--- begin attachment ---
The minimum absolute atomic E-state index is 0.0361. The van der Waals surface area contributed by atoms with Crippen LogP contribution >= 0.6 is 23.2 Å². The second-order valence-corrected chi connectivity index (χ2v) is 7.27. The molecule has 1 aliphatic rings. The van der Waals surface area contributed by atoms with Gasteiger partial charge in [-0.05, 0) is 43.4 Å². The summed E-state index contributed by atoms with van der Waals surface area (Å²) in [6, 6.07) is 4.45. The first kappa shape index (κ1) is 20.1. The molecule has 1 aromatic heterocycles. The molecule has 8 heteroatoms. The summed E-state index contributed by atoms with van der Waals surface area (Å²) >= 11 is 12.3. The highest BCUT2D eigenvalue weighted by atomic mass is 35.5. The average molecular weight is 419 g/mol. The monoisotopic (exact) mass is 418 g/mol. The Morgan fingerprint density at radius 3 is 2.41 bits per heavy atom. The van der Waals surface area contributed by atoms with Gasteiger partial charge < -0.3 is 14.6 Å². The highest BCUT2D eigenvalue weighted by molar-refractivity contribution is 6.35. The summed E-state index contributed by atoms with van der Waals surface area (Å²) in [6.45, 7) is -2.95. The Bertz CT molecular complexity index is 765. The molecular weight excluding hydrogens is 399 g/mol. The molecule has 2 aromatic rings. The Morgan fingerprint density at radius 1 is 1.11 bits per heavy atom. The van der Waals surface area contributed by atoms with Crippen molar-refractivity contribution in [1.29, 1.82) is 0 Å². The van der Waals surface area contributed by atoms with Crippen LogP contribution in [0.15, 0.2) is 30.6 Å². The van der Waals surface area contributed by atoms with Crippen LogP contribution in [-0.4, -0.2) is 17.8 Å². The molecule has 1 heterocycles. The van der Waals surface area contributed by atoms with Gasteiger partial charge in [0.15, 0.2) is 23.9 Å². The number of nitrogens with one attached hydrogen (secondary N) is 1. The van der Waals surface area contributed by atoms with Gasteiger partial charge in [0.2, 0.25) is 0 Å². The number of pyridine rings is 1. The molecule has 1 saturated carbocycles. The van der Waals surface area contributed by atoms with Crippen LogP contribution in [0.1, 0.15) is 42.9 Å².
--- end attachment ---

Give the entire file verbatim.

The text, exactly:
The minimum absolute atomic E-state index is 0.0361. The van der Waals surface area contributed by atoms with Crippen LogP contribution >= 0.6 is 23.2 Å². The second-order valence-corrected chi connectivity index (χ2v) is 7.27. The molecule has 1 aliphatic rings. The van der Waals surface area contributed by atoms with Gasteiger partial charge in [-0.05, 0) is 43.4 Å². The summed E-state index contributed by atoms with van der Waals surface area (Å²) in [6, 6.07) is 4.45. The first kappa shape index (κ1) is 20.1. The molecule has 1 aromatic heterocycles. The molecule has 8 heteroatoms. The summed E-state index contributed by atoms with van der Waals surface area (Å²) >= 11 is 12.3. The highest BCUT2D eigenvalue weighted by atomic mass is 35.5. The average molecular weight is 419 g/mol. The monoisotopic (exact) mass is 418 g/mol. The Morgan fingerprint density at radius 3 is 2.41 bits per heavy atom. The van der Waals surface area contributed by atoms with Gasteiger partial charge < -0.3 is 14.6 Å². The highest BCUT2D eigenvalue weighted by molar-refractivity contribution is 6.35. The summed E-state index contributed by atoms with van der Waals surface area (Å²) in [6.45, 7) is -2.95. The Bertz CT molecular complexity index is 765. The molecular weight excluding hydrogens is 399 g/mol. The molecule has 2 aromatic rings. The Morgan fingerprint density at radius 1 is 1.11 bits per heavy atom. The van der Waals surface area contributed by atoms with Crippen molar-refractivity contribution in [1.29, 1.82) is 0 Å². The van der Waals surface area contributed by atoms with Crippen LogP contribution in [0.15, 0.2) is 30.6 Å². The van der Waals surface area contributed by atoms with Crippen LogP contribution in [-0.4, -0.2) is 17.8 Å². The molecule has 1 heterocycles. The van der Waals surface area contributed by atoms with Gasteiger partial charge in [0.15, 0.2) is 23.9 Å². The number of nitrogens with one attached hydrogen (secondary N) is 1. The van der Waals surface area contributed by atoms with Gasteiger partial charge in [0.2, 0.25) is 0 Å². The number of pyridine rings is 1. The molecule has 1 saturated carbocycles. The van der Waals surface area contributed by atoms with Crippen LogP contribution in [0.1, 0.15) is 42.9 Å².